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Marlon Brando


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[edit] Early work

Brando used his Stanislavski System skills for his first summer-stock roles in Sayville, New York on Long Island. His behavior got him kicked out of the cast of the New School's production in Sayville, but he was discovered in a locally produced play there and then made it to Broadway in the bittersweet drama I Remember Mama in 1944. Critics voted him "Broadway's Most Promising Actor" for his role as an anguished veteran in Truckline Café, although the play was a commercial failure. In 1946 he appeared on Broadway as the young hero in the political drama A Flag Is Born, refusing to accept wages above the Actor's Equity rate because of his commitment to the cause of Israeli independence. [5] [6] Brando achieved stardom, however, as Stanley Kowalski in Tennessee Williams' 1947 play A Streetcar Named Desire, directed by Elia Kazan. Brando sought out that role, driving out to Provincetown, Massachusetts, where Williams was spending the summer, to audition for the part. Williams recalled that he opened the screen door and knew, instantly, that he had his Stanley Kowalski. Brando's performance revolutionized acting technique and set the model for the American form of method acting. This approach to a role was never seen before and all similar roles mirror Brando's.

Afterward, Brando was asked to do a screen test for Warner Brothers studio for the film Rebel Without A Cause,[7] which James Dean was later cast in. The screen test appears as an extra in the 2006 DVD release of A Streetcar Named Desire.

Brando's first screen role was as the bitter paraplegic veteran in The Men in 1950. True to his method, Brando spent a month in bed at a veterans' hospital to prepare for the role.

[edit] Rising to the top

He made a strong impression in 1951 when he brought his performance as Stanley Kowalski to the screen in Kazan's adaptation of Tennessee Williams' A Streetcar Named Desire. He was nominated for an Academy Award for Best Actor for that role, and again in each of the next three years for his roles in Viva Zapata! in 1952, Julius Caesar in 1953 as Mark Antony, and On the Waterfront in 1954. These first five films of his career established Brando as perhaps the premier acting talent in the world, as evidenced in his winning the BAFTA Award for Best Actor in a Leading Role three consecutive years, 1951 to 1953.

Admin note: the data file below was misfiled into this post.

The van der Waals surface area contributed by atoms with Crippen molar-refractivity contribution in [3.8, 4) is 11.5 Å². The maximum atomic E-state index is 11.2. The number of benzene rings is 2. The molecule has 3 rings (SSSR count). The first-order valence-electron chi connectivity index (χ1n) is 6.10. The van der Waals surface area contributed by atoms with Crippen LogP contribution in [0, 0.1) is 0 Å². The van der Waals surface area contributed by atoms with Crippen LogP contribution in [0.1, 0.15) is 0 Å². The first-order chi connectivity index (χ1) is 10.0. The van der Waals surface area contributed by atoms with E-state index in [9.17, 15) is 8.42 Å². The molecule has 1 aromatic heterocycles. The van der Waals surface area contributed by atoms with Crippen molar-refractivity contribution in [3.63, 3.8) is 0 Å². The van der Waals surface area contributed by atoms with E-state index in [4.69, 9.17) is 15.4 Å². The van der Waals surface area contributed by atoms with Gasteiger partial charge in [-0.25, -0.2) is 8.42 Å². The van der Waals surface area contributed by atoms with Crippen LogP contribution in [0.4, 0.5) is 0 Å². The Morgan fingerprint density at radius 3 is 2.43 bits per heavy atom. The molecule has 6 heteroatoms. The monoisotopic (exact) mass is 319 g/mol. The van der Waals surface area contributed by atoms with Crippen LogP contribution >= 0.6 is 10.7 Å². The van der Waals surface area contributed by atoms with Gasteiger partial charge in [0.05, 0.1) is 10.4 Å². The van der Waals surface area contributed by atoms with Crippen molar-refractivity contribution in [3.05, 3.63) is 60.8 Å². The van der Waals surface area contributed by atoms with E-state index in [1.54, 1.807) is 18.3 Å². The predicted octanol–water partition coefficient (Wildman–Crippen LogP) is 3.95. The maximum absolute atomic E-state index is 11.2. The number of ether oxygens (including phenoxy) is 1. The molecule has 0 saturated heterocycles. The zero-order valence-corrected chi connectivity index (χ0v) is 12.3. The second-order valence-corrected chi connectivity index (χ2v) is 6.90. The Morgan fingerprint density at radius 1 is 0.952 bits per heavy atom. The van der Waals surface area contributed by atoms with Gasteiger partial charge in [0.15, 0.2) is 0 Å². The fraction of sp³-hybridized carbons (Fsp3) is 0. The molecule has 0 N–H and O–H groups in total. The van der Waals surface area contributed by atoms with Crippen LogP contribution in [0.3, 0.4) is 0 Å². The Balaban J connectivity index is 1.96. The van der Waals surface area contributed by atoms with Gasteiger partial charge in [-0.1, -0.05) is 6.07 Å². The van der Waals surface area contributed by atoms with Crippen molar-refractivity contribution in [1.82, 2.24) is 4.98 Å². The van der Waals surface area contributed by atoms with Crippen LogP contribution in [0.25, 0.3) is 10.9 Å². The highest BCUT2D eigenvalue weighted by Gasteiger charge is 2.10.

Brando as Emiliano Zapata in a trailer for the 1952 film Viva Zapata!

Brando as Emiliano Zapata in a trailer for the 1952 film Viva Zapata!

In 1953, he also starred in Lee Falk's play Arms and the Man. Falk was proud to tell people that Marlon Brando turned down an offer of $10,000 per week on Broadway, in favor of working on Falk's play in Boston. His Boston contract was less than $500 per week. It would be the last time he ever acted in a stage play.

Brando became a hero for the younger generation by playing motorcycle rebel Johnny Strabler in 1953's The Wild One. He created the rebel image for the rock-and-roll era[citation needed]. Brando's explosive screen presence exuded a raw sexuality that drew repeat ticket purchases among female theater goers of all ages. Theater managers related accounts of sold out weekday matiness where small children ran up and down the aisle making motorcycle noises while their mothers sat transfixed.

Director Nick Ray took the gang image from the movie The Wild One and brought it to his movie, Rebel Without A Cause, and thus emphasized Brando's effect on youth.

Aspects of the rebel culture that included motorcycles, leather jackets, jeans and the rebel image, which inspired generations of rebels, came thanks to that film and Brando's own unique image and character. The sales of motorcycle related paraphernalia, leather jackets, jeans, boots and t-shirts skyrocketed throughout the country.[8] The film had a similar effect on overseas audiences. Local authorities and religious figures lamented the effect it was having on the youth of their respective countries.

Under Kazan's direction, and with a talented ensemble around him, Brando won the Oscar for his role of Terry Malloy in On the Waterfront. For the famous I coulda' been a contender scene, Brando convinced Kazan that the scripted scene was unrealistic, and with Rod Steiger, improvised the final product.

Brando followed that triumph by a variety of roles in the 1950s that defied expectations: as Sky Masterson in Guys and Dolls, where he managed to carry off a singing role; as Sakini, a Japanese interpreter for the U.S. Army in postwar Japan in The Teahouse of the August Moon; as an Air Force officer in Sayonara, and a Nazi officer in The Young Lions. Although he won an Oscar nomination for his acting in Sayonara, his acting had lost much of its energy and direction by the end of the 1950s.

In the 1960s Brando starred in films such as Mutiny on the Bounty (1962); One-Eyed Jacks (1961), a western that would be the only film Brando would ever direct; a star-studded but unsuccessful potboiler The Chase (1966), in which he played an uncorrupted Texas sheriff; Reflections in a Golden Eye (1967), portraying a repressed gay army officer, and Burn! (1969), which Brando would later claim as his personal favorite, although it was a commercial failure. Nonetheless, his career had gone into almost complete eclipse by the end of the decade, some say[who?], thanks to his reputation as a difficult star and his record in overbudget or marginal movies.